221942 Bullies, 4151 online  
  • Register
Our Sponsors:

Results 21 to 30 of 63
Page 3 of 7 FirstFirst 123 4567 LastLast
Sponsored Links Spacer Image
  1. Punisher is offline
    Punisher's Avatar

    Seeker of Truth

    Join Date
    Mar 2003
    Location
    Sacramento, CA
    Posts
    2,943

    Posted On:
    7/11/2003 9:45pm

    supporting member
     Style: Five Animal Fighting

    --
    Hell yeah! Hell no!
    "How'bout "CIMA" or "ICMA"?"

    I still don't know what they are. I really don't know what makes an art "internal" or "external".

    And gong sau and Fisting Kittens,

    Maybe I can't think "outside the box either" but, when you are kicking with the one leg you have 100% weight on your other. There has to be some weight transfer.

    Just because you are efficent at weight transfer, doesn't mean it doesn't happen.

    You can't tell me the master in FK's story started with 85% of his weight on his front foot and kicked keeping only 15% of his weight on his support leg with magical ki engergy shouldering the rest.



    <marquee>Dragon , Snake , Tiger , Leopard , Crane. R.M.F.A.F.T.A.T.! </marquee>
  2. IndoChinese is offline

    AKAKTK

    Join Date
    Mar 2003
    Location
    angola, ny
    Posts
    2,047

    Posted On:
    7/11/2003 10:27pm


     Style: Liu Seong Gung Fu

    --
    Hell yeah! Hell no!
    "You can't tell me the master in FK's story started with 85% of his weight on his front foot and kicked keeping only 15% of his weight on his support leg with magical ki engergy shouldering the rest."

    strong legs, fast kick: pop and reset.

    gongsau is most correct.

    "Trying to define a specific weighting in which one should fight is moronic. Defining weighting according to the desired result, taking into account the technique being performed is the only thing that makes sense, and it is generally more complex than anything that can be defined in a single post."

    Big Rod,

    "Wrong answer. You may not start off with your body weight on the back leg, but in order to pick up that front leg and get in the air, your weight MUST be transfered to you back (supporting) leg."

    in addition to involving a delay because of the weight shifting, which will of course delay the kick, this method described here is not advisable. to throw this kick, you shift your weight BACK to kick FORWARD, this means your hips and c.o.g. is moving backwards as you kick forward. this will have a few disadvantages.

    So, you are moving away from your target. this increases distance which decreases speed.(your kick has to travel farther to make impact, due to your rearward weight shift) normally increased working distance increases power, but unfortunately, moving the hips back removes any potential power increase because your are splitting your power vectors( the whole body is supposed to move together and down the same line....striking forward? then all movement is forward, no part of the body moves backwards in any way)

    you could manage to stop moving backwards then kick, but this doesnt involve whole body momentum in the kick, thus it is going to be weaker. since you moved back to initiate, you need a strong kick to stop your opponent from advancing on your retreat. if he moves in quickly, you could be caught moving back, before you can 'settle'. essentially you could be overrun.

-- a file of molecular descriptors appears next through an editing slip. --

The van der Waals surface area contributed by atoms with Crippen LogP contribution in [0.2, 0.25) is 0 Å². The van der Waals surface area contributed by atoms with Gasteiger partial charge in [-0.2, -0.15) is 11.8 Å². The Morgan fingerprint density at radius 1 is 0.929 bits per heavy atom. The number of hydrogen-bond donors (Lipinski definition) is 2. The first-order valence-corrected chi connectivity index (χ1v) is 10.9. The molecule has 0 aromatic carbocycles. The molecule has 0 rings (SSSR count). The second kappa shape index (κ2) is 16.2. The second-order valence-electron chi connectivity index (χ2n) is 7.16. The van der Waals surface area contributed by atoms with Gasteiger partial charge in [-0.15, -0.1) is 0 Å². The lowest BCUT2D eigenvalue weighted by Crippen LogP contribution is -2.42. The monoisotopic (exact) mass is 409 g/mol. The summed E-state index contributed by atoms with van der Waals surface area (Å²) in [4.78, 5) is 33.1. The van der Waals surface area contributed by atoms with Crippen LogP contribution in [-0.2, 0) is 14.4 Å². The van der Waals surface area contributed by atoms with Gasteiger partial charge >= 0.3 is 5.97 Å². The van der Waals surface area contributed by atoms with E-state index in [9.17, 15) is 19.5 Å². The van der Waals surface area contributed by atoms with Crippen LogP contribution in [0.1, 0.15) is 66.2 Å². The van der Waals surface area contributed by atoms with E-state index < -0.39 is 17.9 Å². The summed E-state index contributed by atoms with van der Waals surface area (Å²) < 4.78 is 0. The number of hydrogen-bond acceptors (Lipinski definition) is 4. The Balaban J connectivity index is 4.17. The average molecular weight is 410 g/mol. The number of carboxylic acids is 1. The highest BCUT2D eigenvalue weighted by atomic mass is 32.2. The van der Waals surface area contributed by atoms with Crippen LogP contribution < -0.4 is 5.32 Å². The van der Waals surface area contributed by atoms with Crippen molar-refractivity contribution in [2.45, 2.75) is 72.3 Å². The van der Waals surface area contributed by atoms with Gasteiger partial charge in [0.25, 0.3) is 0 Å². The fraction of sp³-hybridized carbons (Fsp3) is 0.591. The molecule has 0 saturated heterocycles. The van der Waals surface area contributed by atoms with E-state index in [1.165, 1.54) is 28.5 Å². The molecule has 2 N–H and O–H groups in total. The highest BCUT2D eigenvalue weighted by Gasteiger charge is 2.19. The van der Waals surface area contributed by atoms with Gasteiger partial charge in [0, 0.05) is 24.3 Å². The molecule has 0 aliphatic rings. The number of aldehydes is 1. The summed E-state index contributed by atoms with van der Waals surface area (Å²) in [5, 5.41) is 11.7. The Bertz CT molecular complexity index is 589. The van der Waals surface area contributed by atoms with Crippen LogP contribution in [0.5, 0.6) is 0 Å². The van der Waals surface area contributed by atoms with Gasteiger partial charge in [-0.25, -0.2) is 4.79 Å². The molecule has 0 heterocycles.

Jamoke,

    various 'stances' exist as focal points in a pattern of movement.

    if i had to specify, for whatever reason it goes like this (basically)

    seventy thirty weight distribution(basic running/front posture), oblique facing( one shoulder to enemy), no leg on centerline( lotta guys put one leg forward on the centerline, this is asking for trouble, like horse stance fighters who put that leg out front), stepping and engagement pattern is angular(circular) until a 'gate' is opened, the very direct and linear attacks(like bagua+hsingyi: bow and arrow theory)

    hands-one high and one low, guarding the centerline. always change together to maintain center guard. yang sides out, cover all organs.

    waiting and reading is used, as well as continuous movement to initiate. when still, dont even blink, when moving,never stop.


    the dynamics of stepping and movement is incredibly hard to define or categorize, because it is a 'moving' event. any description is essentially static and must fall short.

    take 50/50 for instance. it can good or bad, it all depends on the circumstance.

    in any event, bad 50/50 is the type of 'stance' in which it is difficult or slow to move from(or through). this is called double weighting.

    good 50/50 movement is very mobile, yet has the leverage strength called for at that time. this is called single weighting.

    the abililty to generate a 'moving root' is paramount.

    peace.

    <marquee>REDANTKUNTAO</marquee>
    <marquee> INDONESIAN GUNG FU</marquee>
  3. gong sau is offline

    Welterweight

    Join Date
    Oct 2002
    Location
    The Great White North
    Posts
    699

    Posted On:
    7/11/2003 10:33pm

    supporting member
     Style: Brazillian Kung Fu

    --
    Hell yeah! Hell no!